Reading the intro to this post, I thought I was in for a juicy slice of biblical literalism that I could pick apart piece by idiotic piece. But as I continued, I was pleasantly surprised to find an actual thoughtful analysis of the ‘literalism’ of the bible. The author, though obviously religiously biased (but to each his own), chastises the oversimplification of a mass collection of texts into a dichotomy of literal vs. non-literal interpretations, and instead favors an approach that focuses on the author’s intentions, as any good book should be analyzed, fiction or nonfiction (which is up to you to decide).
“You can’t take the Bible literally!” This is an assertion I’ve heard many times. I don’t agree with it (as stated), but I understand the sentiment behind it. Often it is a reaction to fundamentalist claims about the Bible, such as that it teaches a young earth or creation in six, twenty-four hour days. Christians in the sciences, and other thinking Christians interested in the sciences, rightly raise questions about such views. Sometimes they insist “You can’t take the Bible literally!”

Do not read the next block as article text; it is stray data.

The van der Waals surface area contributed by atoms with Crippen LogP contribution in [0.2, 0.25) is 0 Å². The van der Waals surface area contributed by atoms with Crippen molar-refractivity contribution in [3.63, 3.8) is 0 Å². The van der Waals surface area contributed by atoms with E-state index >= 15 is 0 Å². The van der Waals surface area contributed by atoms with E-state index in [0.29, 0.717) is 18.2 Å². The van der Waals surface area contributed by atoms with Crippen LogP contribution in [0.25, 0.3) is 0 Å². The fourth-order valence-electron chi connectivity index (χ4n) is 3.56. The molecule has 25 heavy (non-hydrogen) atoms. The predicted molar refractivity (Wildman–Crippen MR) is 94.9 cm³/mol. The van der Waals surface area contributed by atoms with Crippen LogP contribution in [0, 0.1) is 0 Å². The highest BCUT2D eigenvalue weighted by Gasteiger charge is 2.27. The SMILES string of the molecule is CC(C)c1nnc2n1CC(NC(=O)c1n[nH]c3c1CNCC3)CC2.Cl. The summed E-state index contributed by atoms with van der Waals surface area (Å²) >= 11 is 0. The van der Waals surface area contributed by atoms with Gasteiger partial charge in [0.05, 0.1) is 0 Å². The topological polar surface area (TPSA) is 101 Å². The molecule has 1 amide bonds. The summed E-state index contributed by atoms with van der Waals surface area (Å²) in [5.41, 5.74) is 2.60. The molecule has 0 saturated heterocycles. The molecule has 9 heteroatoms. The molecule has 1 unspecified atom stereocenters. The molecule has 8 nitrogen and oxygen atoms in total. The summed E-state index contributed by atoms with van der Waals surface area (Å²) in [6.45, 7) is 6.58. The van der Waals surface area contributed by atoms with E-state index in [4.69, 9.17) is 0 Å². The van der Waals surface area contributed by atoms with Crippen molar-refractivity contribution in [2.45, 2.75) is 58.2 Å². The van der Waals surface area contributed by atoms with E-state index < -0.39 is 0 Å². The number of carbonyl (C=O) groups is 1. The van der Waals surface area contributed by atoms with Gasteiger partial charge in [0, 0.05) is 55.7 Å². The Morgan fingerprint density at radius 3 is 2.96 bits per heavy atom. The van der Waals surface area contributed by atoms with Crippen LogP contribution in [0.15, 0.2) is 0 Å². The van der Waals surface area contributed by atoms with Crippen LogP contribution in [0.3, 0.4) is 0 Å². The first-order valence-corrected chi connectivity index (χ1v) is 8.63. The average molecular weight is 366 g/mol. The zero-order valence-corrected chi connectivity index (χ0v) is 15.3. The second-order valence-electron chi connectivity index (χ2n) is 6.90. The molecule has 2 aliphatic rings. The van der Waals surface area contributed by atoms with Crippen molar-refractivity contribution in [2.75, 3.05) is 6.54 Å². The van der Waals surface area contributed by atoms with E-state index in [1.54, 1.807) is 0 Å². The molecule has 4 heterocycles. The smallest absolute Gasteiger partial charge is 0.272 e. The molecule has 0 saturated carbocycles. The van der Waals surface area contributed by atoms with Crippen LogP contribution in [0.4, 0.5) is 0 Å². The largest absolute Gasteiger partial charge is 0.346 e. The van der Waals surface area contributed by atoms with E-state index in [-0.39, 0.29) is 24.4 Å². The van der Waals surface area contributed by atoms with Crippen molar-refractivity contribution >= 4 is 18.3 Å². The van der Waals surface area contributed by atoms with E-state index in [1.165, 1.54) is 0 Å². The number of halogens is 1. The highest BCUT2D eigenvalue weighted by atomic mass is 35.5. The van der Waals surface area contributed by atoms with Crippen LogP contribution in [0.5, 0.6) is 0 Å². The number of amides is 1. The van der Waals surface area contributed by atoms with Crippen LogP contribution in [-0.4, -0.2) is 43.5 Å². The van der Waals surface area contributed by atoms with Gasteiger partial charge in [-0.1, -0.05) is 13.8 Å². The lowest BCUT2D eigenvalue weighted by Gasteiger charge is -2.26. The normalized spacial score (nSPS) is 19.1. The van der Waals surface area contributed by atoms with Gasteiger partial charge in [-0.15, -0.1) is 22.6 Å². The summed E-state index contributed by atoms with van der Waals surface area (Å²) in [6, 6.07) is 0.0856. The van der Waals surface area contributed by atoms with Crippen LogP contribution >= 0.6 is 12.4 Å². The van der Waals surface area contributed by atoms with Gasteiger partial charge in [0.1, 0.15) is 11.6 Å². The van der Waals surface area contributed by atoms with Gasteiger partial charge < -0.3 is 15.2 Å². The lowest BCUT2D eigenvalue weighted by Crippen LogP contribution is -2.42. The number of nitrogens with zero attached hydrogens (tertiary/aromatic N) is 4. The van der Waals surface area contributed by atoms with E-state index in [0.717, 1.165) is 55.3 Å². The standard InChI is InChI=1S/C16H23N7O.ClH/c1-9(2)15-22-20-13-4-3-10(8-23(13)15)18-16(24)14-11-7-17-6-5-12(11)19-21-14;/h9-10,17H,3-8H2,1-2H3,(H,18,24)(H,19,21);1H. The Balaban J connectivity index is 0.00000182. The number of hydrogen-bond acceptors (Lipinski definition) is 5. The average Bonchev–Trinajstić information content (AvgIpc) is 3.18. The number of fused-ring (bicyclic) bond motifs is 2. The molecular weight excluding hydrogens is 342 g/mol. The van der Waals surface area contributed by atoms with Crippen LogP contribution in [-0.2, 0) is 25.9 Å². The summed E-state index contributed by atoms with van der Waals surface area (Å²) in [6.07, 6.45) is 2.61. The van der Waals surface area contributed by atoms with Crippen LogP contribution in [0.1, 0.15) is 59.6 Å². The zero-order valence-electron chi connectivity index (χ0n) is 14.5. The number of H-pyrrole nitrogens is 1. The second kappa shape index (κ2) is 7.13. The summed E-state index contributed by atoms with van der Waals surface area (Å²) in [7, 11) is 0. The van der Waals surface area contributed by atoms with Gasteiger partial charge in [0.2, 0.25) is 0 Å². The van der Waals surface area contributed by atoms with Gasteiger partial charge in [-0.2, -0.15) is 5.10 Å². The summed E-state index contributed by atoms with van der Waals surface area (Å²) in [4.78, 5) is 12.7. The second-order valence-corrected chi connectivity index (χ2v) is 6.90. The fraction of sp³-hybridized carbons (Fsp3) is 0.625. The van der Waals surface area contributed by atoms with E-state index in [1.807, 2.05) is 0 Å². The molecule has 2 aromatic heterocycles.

I want to affirm the sentiment behind the assertion, but not the assertion itself.1
I reject it primarily because it over simplifies the matter and because it is a false dichotomy (i.e., literal vs. non-literal are not the only options). Very briefly, consider the following thoughts:
- No one actually reads the whole Bible literally. No one, for example, interprets the dragon in the book of Revelation as an…
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